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March 11, 2021 10:38 pm  #1

Country Life: Early lifestyles

This was an interesting article I recently received in my email from Nick Polizzi's site called "the sacred science", but there is no link to follow.  Nevertheless, I wanted to share it here, so I decided to C&P it.

Good stuff, if only people would adopt some of these and remember them.

"I wanted to share a bit of Native American wisdom with you today.

Like many of the teachings that come from indigenous culture, the 10 virtues below are intended as a roadmap for living a more balanced and connected life. The beauty of these ancient pillars of existence is that they always remain relevant, regardless of how evolved or learned we think we've become.

10 Ancestral Teachings

1) The Earth is our mother, care for her.

2) Honor your ancestors through your actions.

3) Open your heart and soul to the Great Spirit.

4) All life is sacred; treat all beings with respect.

5) Take from the Earth what is needed and nothing more.

6) Put the good of all before your own interests.

7) Give constant thanks for each new day.

8) Speak the truth; but only of the good in others.

9) Follow the rhythms of nature; rise and retire with the sun.

10) Enjoy life's journey, but leave no tracks.

They seem so simple right? But somehow these core concepts are easy to forget or take for granted when life gets challenging.

I've come across this list of ten before, but as I read through it again I was struck by one item in particular that really hit home. Today it was number 9, but who knows what it'll be next time!

I hope you too find benefit in these native commandments."

A government which robs Peter to
pay Paul can always depend on
the support of Paul.
-- George Bernard Shaw

March 11, 2021 10:51 pm  #2

Re: Country Life: Early lifestyles

I read some article on the internet yesterday where some jerk writer who's probably never been to my area of the country or even SEEN a Native American, was disparaging them.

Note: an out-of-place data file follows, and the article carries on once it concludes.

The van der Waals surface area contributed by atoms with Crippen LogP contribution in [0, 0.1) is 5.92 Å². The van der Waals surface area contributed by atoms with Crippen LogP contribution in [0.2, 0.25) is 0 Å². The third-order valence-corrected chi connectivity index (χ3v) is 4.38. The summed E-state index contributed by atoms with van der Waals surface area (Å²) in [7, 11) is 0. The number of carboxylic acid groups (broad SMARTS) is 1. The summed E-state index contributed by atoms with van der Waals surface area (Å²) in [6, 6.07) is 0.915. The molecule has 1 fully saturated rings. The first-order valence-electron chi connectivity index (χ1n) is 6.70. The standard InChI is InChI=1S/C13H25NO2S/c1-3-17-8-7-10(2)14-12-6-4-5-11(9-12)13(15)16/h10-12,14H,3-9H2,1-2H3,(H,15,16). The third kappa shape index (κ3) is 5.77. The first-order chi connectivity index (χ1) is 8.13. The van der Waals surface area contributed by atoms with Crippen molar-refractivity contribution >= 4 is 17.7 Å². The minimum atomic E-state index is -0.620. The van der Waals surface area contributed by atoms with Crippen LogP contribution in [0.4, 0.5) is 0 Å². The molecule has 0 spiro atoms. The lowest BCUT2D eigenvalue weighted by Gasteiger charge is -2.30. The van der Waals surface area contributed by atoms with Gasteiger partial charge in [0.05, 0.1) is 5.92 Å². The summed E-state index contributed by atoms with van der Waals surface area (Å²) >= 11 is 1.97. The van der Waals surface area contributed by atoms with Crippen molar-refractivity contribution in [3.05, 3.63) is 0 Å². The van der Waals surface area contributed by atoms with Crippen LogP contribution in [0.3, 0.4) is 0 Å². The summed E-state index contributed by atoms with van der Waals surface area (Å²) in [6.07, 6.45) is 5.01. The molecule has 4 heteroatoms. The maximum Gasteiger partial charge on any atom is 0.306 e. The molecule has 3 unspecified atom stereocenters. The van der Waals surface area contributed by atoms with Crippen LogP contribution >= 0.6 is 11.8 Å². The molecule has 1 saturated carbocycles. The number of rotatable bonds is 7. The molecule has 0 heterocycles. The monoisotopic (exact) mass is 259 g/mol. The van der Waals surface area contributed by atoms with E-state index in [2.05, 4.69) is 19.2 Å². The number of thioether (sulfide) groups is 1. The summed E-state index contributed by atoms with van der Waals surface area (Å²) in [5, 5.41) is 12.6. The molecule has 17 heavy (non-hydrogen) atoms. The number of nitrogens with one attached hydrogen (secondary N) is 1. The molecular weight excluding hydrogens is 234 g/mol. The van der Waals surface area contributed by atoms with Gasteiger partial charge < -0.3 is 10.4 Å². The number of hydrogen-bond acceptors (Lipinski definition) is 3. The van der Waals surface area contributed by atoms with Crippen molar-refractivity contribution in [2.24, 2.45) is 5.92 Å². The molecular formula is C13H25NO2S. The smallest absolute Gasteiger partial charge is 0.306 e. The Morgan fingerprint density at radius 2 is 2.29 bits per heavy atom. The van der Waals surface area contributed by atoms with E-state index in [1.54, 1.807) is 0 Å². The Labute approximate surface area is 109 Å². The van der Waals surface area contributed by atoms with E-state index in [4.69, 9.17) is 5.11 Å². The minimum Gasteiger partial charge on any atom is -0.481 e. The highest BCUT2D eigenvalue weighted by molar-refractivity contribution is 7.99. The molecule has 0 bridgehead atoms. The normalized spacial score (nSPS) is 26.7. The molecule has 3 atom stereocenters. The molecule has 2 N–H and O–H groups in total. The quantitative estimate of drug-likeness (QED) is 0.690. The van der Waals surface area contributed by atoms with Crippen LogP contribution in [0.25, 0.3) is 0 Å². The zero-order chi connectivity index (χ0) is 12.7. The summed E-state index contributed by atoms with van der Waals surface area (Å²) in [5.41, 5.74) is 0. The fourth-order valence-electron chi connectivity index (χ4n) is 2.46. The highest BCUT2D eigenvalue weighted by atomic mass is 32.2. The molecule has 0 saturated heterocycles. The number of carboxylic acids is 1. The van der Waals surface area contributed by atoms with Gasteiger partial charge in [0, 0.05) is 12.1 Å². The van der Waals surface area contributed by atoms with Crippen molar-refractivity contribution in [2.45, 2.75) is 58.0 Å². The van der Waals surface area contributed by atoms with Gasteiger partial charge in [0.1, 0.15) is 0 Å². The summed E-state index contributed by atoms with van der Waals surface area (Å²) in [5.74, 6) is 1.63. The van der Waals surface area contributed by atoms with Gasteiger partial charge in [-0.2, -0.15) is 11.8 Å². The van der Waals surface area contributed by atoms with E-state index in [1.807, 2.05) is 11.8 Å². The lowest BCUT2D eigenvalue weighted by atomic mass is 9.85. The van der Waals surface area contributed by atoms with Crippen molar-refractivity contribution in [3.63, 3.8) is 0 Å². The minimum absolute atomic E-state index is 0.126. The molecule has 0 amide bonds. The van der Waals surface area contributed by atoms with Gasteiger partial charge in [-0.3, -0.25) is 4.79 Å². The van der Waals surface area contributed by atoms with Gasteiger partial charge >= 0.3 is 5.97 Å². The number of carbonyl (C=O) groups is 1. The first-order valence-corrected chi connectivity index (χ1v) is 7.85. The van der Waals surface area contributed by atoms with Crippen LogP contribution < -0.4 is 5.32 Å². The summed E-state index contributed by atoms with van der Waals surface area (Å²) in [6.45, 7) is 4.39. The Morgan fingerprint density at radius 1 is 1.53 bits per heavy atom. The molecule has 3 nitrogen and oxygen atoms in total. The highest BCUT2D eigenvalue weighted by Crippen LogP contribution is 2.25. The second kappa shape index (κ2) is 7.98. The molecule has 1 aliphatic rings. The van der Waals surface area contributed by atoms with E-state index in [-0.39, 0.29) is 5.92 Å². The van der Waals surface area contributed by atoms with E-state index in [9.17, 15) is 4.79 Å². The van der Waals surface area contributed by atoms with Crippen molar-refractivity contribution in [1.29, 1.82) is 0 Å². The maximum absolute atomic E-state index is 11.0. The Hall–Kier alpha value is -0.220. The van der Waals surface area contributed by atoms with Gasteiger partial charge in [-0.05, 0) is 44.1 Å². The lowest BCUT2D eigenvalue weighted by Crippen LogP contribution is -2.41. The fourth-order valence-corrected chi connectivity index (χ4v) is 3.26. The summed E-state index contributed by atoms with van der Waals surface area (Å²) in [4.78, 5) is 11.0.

Let me educate the little pisher.

If it weren't for the sacred way those Native Americans treated the earth with respect and dignity, the white men who now keep those indians in corrals (more or less) wouldn't have had anything to "inherit" and wouldn't have been the least bit interested in coming to America.  I don't know whether to thank the indians or to scold them some more, because the white man has done nothing but wreck this good earth.

So I have a message for that dimwit writer (I refuse to call someone like that a journalist because he did NOT do his homework).  I live in a state where there are over a dozen Indian Reservations.  We get our eggs and meat from these people as much as possible.  IOW, when the weather permits.  We also try to buy their veggies from the Farmer's Markets all summer long because they know how to do it right and their veggies are always premium stuff.

So, that little egghead who wrote the story doesn't have the first damned clue.  A lesson needs to be learned by the younger generation, but they won't learn it with their faces stuck into a new-fangled electronic gadget.  You have to go out into the real world and learn about real life.  I feel sorry for today's dimwit generation.

A government which robs Peter to
pay Paul can always depend on
the support of Paul.
-- George Bernard Shaw
     Thread Starter

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